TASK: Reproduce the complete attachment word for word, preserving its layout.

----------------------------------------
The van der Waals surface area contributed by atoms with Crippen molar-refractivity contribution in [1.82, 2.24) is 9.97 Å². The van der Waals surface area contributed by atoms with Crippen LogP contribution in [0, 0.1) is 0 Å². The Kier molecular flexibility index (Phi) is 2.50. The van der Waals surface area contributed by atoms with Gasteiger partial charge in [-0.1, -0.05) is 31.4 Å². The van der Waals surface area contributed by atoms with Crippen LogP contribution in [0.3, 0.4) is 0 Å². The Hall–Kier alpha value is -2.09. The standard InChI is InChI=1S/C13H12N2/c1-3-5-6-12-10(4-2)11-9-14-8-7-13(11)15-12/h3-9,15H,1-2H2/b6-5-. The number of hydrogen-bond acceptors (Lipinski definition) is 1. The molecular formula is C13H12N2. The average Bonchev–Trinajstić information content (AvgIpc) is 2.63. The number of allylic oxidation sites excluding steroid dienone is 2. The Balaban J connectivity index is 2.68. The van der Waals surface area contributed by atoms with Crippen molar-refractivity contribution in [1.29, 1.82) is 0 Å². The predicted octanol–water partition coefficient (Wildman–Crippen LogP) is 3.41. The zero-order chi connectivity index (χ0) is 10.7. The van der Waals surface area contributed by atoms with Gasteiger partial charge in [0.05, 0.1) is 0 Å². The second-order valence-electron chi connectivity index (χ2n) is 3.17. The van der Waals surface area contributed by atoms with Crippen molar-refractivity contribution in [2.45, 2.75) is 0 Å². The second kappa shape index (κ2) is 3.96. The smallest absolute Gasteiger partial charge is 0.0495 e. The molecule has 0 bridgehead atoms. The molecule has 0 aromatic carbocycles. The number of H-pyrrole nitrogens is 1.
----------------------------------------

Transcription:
The van der Waals surface area contributed by atoms with Crippen molar-refractivity contribution in [1.82, 2.24) is 9.97 Å². The van der Waals surface area contributed by atoms with Crippen LogP contribution in [0, 0.1) is 0 Å². The Kier molecular flexibility index (Phi) is 2.50. The van der Waals surface area contributed by atoms with Gasteiger partial charge in [-0.1, -0.05) is 31.4 Å². The van der Waals surface area contributed by atoms with Crippen LogP contribution in [0.3, 0.4) is 0 Å². The Hall–Kier alpha value is -2.09. The standard InChI is InChI=1S/C13H12N2/c1-3-5-6-12-10(4-2)11-9-14-8-7-13(11)15-12/h3-9,15H,1-2H2/b6-5-. The number of hydrogen-bond acceptors (Lipinski definition) is 1. The molecular formula is C13H12N2. The average Bonchev–Trinajstić information content (AvgIpc) is 2.63. The number of allylic oxidation sites excluding steroid dienone is 2. The Balaban J connectivity index is 2.68. The van der Waals surface area contributed by atoms with Crippen molar-refractivity contribution in [1.29, 1.82) is 0 Å². The predicted octanol–water partition coefficient (Wildman–Crippen LogP) is 3.41. The zero-order chi connectivity index (χ0) is 10.7. The van der Waals surface area contributed by atoms with Gasteiger partial charge in [0.05, 0.1) is 0 Å². The second-order valence-electron chi connectivity index (χ2n) is 3.17. The van der Waals surface area contributed by atoms with Crippen molar-refractivity contribution in [2.45, 2.75) is 0 Å². The second kappa shape index (κ2) is 3.96. The smallest absolute Gasteiger partial charge is 0.0495 e. The molecule has 0 bridgehead atoms. The molecule has 0 aromatic carbocycles. The number of H-pyrrole nitrogens is 1.